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Ahhh and yes you tube tutorials for 3D Printing are highly sugested. The guys who testing the new printer stuff and filament from different suppliers gives you a good overview. My " sidewinder x1" has the same printing size and I changed a lot at it due to you tube sugestions.
 

retailer

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I use Fusion360 hobby version - it has a built-in slicer - the process is - design the part - switch from design to additive manufacture - select the printer - output gcode - it is very similar to cnc milling, but probably a bit easier in that you don't have to worry about defining tool paths.
 

awake

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I like PrusaSlicer - which despite the name, is not limited to Prusa printers. For YouTube videos, there are several good choices; I tend to like Thomas Sanlederer, and also Maker's Muse. I believe Tom had a series in the last year or so on how to get started with 3d printing.
 

MMER1116

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I started 3d printing 3 years ago. After testing a number of design software packages, I settled on Fusion 360 hobby version. A great tutorial on YouTube is Paul McCorter: Learn Fusion 360 or Die Trying. It's about 16 videos around 20 minutes each, walks through the basics and makes using 360 easy and understandable. Highly recommended. The only issue is Fusion has been upgraded a number of times in the last several years and the selections covered in the tutorials have moved around a little.

After a project is designed, Fusion will export the file directly into your slicer for printing. Once you get the hang of it, it's a snap. Good luck.

Mike
 

crec

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There are several good slicer programs out there. Fusion will do it, but if you do not have fusion I would use either Cura or Slic3r. PrusaSlicer is a derivation of Slic3r and is also very good.
As to the original issue, the slicing programs work in millimeters so if you export in inches you can use the scale function in the slicers to multiply the size by 25.4.
I would also say watch vids on first layer issues. They can be frustrating when you start out.
 

SteamChEng

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One of the best YouTube channels for learning that I have found was Teaching Tech. He has a companion 3D printing website on GitHub with a lot of gret help too. I just started 3D printing last summer and found his tutorials extremely understandable and helpful. I have an Ender 6, which came with a Creality branded version of Cura slicer. I have since moved on and use the current regular version of Cura for my slicing, although I did experiment with Prusa Slicer too.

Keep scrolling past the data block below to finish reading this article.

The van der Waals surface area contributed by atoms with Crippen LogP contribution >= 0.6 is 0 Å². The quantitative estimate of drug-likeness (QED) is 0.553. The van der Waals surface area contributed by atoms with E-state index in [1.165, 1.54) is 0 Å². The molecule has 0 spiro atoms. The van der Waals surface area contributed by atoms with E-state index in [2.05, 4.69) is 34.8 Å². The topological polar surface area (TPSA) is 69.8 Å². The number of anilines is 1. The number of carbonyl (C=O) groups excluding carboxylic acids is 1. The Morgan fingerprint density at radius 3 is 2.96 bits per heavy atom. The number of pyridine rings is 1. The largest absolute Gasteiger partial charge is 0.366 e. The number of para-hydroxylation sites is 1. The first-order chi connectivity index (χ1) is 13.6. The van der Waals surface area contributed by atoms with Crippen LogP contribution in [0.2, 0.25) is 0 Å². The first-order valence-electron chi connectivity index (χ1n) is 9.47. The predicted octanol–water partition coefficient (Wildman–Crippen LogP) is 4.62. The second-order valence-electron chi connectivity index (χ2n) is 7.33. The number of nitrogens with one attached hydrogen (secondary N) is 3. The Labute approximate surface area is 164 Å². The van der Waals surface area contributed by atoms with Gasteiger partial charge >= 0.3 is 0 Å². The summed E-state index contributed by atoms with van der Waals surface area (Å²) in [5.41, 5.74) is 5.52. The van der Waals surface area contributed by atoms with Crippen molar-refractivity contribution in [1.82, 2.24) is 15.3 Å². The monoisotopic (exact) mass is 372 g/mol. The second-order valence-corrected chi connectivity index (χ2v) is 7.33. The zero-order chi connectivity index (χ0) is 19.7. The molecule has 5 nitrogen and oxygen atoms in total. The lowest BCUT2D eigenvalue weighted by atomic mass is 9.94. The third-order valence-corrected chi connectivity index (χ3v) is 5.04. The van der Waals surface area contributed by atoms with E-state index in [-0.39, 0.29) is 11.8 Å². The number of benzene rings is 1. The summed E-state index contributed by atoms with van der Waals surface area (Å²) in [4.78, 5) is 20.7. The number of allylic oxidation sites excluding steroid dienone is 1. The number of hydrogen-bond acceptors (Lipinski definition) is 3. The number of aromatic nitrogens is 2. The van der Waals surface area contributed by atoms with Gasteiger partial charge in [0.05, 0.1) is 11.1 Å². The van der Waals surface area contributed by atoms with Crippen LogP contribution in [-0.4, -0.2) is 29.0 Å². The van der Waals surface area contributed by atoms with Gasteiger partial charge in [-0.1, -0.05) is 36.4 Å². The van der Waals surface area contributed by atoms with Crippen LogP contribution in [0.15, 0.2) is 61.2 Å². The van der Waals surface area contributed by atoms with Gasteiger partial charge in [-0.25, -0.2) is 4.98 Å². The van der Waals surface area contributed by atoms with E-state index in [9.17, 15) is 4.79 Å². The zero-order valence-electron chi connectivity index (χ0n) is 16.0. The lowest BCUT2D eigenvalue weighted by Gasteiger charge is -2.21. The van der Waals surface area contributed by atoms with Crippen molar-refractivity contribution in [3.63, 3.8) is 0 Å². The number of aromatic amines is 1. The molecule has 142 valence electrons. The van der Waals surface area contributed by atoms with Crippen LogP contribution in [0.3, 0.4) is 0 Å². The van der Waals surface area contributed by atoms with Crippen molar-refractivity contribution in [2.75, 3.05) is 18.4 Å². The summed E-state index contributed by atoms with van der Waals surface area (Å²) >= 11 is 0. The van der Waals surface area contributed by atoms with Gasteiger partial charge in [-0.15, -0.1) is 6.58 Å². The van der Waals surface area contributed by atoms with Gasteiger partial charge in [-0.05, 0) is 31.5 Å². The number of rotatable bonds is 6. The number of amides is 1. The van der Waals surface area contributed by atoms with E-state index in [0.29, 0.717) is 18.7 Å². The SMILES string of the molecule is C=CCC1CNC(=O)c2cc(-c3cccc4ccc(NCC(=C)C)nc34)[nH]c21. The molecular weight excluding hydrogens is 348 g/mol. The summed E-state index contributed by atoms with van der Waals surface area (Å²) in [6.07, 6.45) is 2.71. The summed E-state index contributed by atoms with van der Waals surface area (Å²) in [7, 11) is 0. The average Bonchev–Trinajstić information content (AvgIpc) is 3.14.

Teaching Tech 3D printing site: Teaching Tech 3D Printing

Teaching Tech YouTube: TeachingTech

His 3D printing site has tutorials and actual 3D printer calibration instructions with appropriate gcode included. As I mentioned before, I found it very understandable and extremely helpful as I learned about my printer and how to get the best results.
 

ddmckee54

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I agree with crec, PrusaSlicer is very good. I use Simplify3D for my slicer, I bought it a few years ago and at the time it was pretty much the Gold Standard for slicers... now not so much. The current version of PrusaSlicer will do ALMOST everything that S3D will do, and the price certainly is right.

A number of years ago I found a g-code simulator for 3D printers. While I was waiting for my first 3D printer kit to be delivered I played around with the available slicers using the simulator to evaluate how they preformed. I found that Cura would sometimes miss putting support where it was needed, a 3D printer will NOT start printing in mid-air. Because of that issue I shied away from Cura, I realize that they have probably fixed that problem, but once burned and all that.

I also found that Slic3r would leave a gap in the perimeter if it could not fit in a complete perimeter. S3D on the other hand gives you the option of deciding if you want to fill this gap, either with solid infill or a single line. Let me tell you, the first time you hear and see a printer trying to fill a 0.5mm gap in the perimeter with solid infill at 60mm/second.... talk about shake-rattle-and roll! I believe that the new versions of PrusaSlicer will also fill in this gap, don't know about Cura but I would guess they probably do too.